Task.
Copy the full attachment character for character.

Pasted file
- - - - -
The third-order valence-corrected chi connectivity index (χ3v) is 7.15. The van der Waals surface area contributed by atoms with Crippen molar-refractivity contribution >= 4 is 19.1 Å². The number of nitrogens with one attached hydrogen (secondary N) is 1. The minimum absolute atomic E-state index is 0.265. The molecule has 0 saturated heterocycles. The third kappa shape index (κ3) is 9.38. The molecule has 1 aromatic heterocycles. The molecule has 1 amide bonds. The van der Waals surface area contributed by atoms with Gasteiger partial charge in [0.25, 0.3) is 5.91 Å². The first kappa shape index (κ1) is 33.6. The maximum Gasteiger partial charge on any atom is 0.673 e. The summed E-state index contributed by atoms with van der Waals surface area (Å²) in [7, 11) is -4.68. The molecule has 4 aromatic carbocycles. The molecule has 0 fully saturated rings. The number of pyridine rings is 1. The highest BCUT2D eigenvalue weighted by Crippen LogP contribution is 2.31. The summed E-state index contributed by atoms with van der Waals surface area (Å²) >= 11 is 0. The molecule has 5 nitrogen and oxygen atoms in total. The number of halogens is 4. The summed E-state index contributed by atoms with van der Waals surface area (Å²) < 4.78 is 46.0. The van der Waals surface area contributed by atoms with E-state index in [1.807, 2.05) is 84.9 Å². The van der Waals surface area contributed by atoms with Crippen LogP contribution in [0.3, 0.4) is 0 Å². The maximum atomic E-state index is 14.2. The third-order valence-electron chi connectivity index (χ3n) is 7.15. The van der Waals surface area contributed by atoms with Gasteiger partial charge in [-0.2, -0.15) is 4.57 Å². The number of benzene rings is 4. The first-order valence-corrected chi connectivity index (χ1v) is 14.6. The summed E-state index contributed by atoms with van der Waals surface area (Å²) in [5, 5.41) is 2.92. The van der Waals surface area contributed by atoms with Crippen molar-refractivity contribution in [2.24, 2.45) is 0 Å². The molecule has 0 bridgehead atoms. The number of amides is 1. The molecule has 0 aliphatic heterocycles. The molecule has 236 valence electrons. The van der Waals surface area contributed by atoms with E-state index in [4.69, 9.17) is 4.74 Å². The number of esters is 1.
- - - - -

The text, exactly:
The third-order valence-corrected chi connectivity index (χ3v) is 7.15. The van der Waals surface area contributed by atoms with Crippen molar-refractivity contribution >= 4 is 19.1 Å². The number of nitrogens with one attached hydrogen (secondary N) is 1. The minimum absolute atomic E-state index is 0.265. The molecule has 0 saturated heterocycles. The third kappa shape index (κ3) is 9.38. The molecule has 1 aromatic heterocycles. The molecule has 1 amide bonds. The van der Waals surface area contributed by atoms with Gasteiger partial charge in [0.25, 0.3) is 5.91 Å². The first kappa shape index (κ1) is 33.6. The maximum Gasteiger partial charge on any atom is 0.673 e. The summed E-state index contributed by atoms with van der Waals surface area (Å²) in [7, 11) is -4.68. The molecule has 4 aromatic carbocycles. The molecule has 0 fully saturated rings. The number of pyridine rings is 1. The highest BCUT2D eigenvalue weighted by Crippen LogP contribution is 2.31. The summed E-state index contributed by atoms with van der Waals surface area (Å²) >= 11 is 0. The molecule has 5 nitrogen and oxygen atoms in total. The number of halogens is 4. The summed E-state index contributed by atoms with van der Waals surface area (Å²) < 4.78 is 46.0. The van der Waals surface area contributed by atoms with E-state index in [1.807, 2.05) is 84.9 Å². The van der Waals surface area contributed by atoms with Crippen LogP contribution in [0.3, 0.4) is 0 Å². The maximum atomic E-state index is 14.2. The third-order valence-electron chi connectivity index (χ3n) is 7.15. The van der Waals surface area contributed by atoms with Gasteiger partial charge in [-0.2, -0.15) is 4.57 Å². The number of benzene rings is 4. The first-order valence-corrected chi connectivity index (χ1v) is 14.6. The summed E-state index contributed by atoms with van der Waals surface area (Å²) in [5, 5.41) is 2.92. The van der Waals surface area contributed by atoms with Crippen molar-refractivity contribution in [2.24, 2.45) is 0 Å². The molecule has 0 bridgehead atoms. The number of amides is 1. The molecule has 0 aliphatic heterocycles. The molecule has 236 valence electrons. The van der Waals surface area contributed by atoms with E-state index in [4.69, 9.17) is 4.74 Å². The number of esters is 1.